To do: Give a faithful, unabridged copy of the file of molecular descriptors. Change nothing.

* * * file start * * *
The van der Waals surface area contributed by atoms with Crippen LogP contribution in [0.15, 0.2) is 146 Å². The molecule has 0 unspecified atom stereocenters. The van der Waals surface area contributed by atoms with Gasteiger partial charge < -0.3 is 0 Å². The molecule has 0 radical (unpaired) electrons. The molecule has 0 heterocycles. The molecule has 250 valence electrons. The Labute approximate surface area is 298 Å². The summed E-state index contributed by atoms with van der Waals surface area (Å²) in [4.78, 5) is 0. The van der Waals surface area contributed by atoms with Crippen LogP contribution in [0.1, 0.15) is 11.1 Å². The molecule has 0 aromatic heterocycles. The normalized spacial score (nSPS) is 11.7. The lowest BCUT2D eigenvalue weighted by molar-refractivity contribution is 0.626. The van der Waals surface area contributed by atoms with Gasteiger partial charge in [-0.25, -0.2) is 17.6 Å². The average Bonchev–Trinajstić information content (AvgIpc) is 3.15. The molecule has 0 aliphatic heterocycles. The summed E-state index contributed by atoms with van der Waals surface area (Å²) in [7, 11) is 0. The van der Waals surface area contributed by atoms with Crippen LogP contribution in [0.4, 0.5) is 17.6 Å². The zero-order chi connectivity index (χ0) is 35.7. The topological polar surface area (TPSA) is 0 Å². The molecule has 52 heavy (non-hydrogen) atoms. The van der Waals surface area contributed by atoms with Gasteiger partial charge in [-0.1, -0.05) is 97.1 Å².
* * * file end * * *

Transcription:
The van der Waals surface area contributed by atoms with Crippen LogP contribution in [0.15, 0.2) is 146 Å². The molecule has 0 unspecified atom stereocenters. The van der Waals surface area contributed by atoms with Gasteiger partial charge < -0.3 is 0 Å². The molecule has 0 radical (unpaired) electrons. The molecule has 0 heterocycles. The molecule has 250 valence electrons. The Labute approximate surface area is 298 Å². The summed E-state index contributed by atoms with van der Waals surface area (Å²) in [4.78, 5) is 0. The van der Waals surface area contributed by atoms with Crippen LogP contribution in [0.1, 0.15) is 11.1 Å². The molecule has 0 aromatic heterocycles. The normalized spacial score (nSPS) is 11.7. The lowest BCUT2D eigenvalue weighted by molar-refractivity contribution is 0.626. The van der Waals surface area contributed by atoms with Gasteiger partial charge in [-0.25, -0.2) is 17.6 Å². The average Bonchev–Trinajstić information content (AvgIpc) is 3.15. The molecule has 0 aliphatic heterocycles. The summed E-state index contributed by atoms with van der Waals surface area (Å²) in [7, 11) is 0. The van der Waals surface area contributed by atoms with Crippen LogP contribution in [0.4, 0.5) is 17.6 Å². The zero-order chi connectivity index (χ0) is 35.7. The topological polar surface area (TPSA) is 0 Å². The molecule has 52 heavy (non-hydrogen) atoms. The van der Waals surface area contributed by atoms with Gasteiger partial charge in [-0.1, -0.05) is 97.1 Å².